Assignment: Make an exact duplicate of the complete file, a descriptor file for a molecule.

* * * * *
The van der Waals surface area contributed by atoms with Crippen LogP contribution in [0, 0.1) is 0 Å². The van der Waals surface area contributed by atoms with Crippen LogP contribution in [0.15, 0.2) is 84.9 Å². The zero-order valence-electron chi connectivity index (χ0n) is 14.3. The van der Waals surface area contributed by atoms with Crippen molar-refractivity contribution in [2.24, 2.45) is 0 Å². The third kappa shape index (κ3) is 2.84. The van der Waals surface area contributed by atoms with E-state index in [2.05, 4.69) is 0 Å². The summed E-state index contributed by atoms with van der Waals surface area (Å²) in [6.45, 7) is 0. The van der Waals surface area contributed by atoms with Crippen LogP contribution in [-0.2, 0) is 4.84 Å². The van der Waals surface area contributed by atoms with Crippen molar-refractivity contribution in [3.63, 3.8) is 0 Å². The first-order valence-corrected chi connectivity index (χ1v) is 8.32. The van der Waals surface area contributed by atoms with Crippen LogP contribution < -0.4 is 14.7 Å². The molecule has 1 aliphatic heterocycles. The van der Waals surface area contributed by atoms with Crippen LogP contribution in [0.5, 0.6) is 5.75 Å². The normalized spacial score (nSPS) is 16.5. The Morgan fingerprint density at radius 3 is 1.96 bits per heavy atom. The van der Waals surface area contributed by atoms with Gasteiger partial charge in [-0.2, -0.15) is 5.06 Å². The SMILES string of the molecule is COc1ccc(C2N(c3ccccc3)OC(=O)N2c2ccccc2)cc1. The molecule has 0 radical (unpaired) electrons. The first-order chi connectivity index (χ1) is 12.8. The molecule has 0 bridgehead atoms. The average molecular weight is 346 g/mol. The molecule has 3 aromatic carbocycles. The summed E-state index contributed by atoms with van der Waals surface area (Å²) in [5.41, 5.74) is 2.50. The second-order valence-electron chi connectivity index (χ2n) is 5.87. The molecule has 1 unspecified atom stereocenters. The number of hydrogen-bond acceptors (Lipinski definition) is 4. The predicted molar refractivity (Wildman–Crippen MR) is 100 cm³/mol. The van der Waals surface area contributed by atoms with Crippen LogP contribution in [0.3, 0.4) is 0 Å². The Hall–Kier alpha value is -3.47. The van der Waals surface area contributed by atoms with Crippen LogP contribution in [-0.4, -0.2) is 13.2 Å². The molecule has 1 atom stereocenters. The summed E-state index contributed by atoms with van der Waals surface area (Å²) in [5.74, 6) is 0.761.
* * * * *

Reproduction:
The van der Waals surface area contributed by atoms with Crippen LogP contribution in [0, 0.1) is 0 Å². The van der Waals surface area contributed by atoms with Crippen LogP contribution in [0.15, 0.2) is 84.9 Å². The zero-order valence-electron chi connectivity index (χ0n) is 14.3. The van der Waals surface area contributed by atoms with Crippen molar-refractivity contribution in [2.24, 2.45) is 0 Å². The third kappa shape index (κ3) is 2.84. The van der Waals surface area contributed by atoms with E-state index in [2.05, 4.69) is 0 Å². The summed E-state index contributed by atoms with van der Waals surface area (Å²) in [6.45, 7) is 0. The van der Waals surface area contributed by atoms with Crippen LogP contribution in [-0.2, 0) is 4.84 Å². The van der Waals surface area contributed by atoms with Crippen molar-refractivity contribution in [3.63, 3.8) is 0 Å². The first-order valence-corrected chi connectivity index (χ1v) is 8.32. The van der Waals surface area contributed by atoms with Crippen LogP contribution < -0.4 is 14.7 Å². The molecule has 1 aliphatic heterocycles. The van der Waals surface area contributed by atoms with Crippen LogP contribution in [0.5, 0.6) is 5.75 Å². The normalized spacial score (nSPS) is 16.5. The Morgan fingerprint density at radius 3 is 1.96 bits per heavy atom. The van der Waals surface area contributed by atoms with Gasteiger partial charge in [-0.2, -0.15) is 5.06 Å². The SMILES string of the molecule is COc1ccc(C2N(c3ccccc3)OC(=O)N2c2ccccc2)cc1. The molecule has 0 radical (unpaired) electrons. The first-order chi connectivity index (χ1) is 12.8. The molecule has 0 bridgehead atoms. The average molecular weight is 346 g/mol. The molecule has 3 aromatic carbocycles. The summed E-state index contributed by atoms with van der Waals surface area (Å²) in [5.41, 5.74) is 2.50. The second-order valence-electron chi connectivity index (χ2n) is 5.87. The molecule has 1 unspecified atom stereocenters. The number of hydrogen-bond acceptors (Lipinski definition) is 4. The predicted molar refractivity (Wildman–Crippen MR) is 100 cm³/mol. The van der Waals surface area contributed by atoms with Crippen LogP contribution in [0.3, 0.4) is 0 Å². The Hall–Kier alpha value is -3.47. The van der Waals surface area contributed by atoms with Crippen LogP contribution in [-0.4, -0.2) is 13.2 Å². The molecule has 1 atom stereocenters. The summed E-state index contributed by atoms with van der Waals surface area (Å²) in [5.74, 6) is 0.761.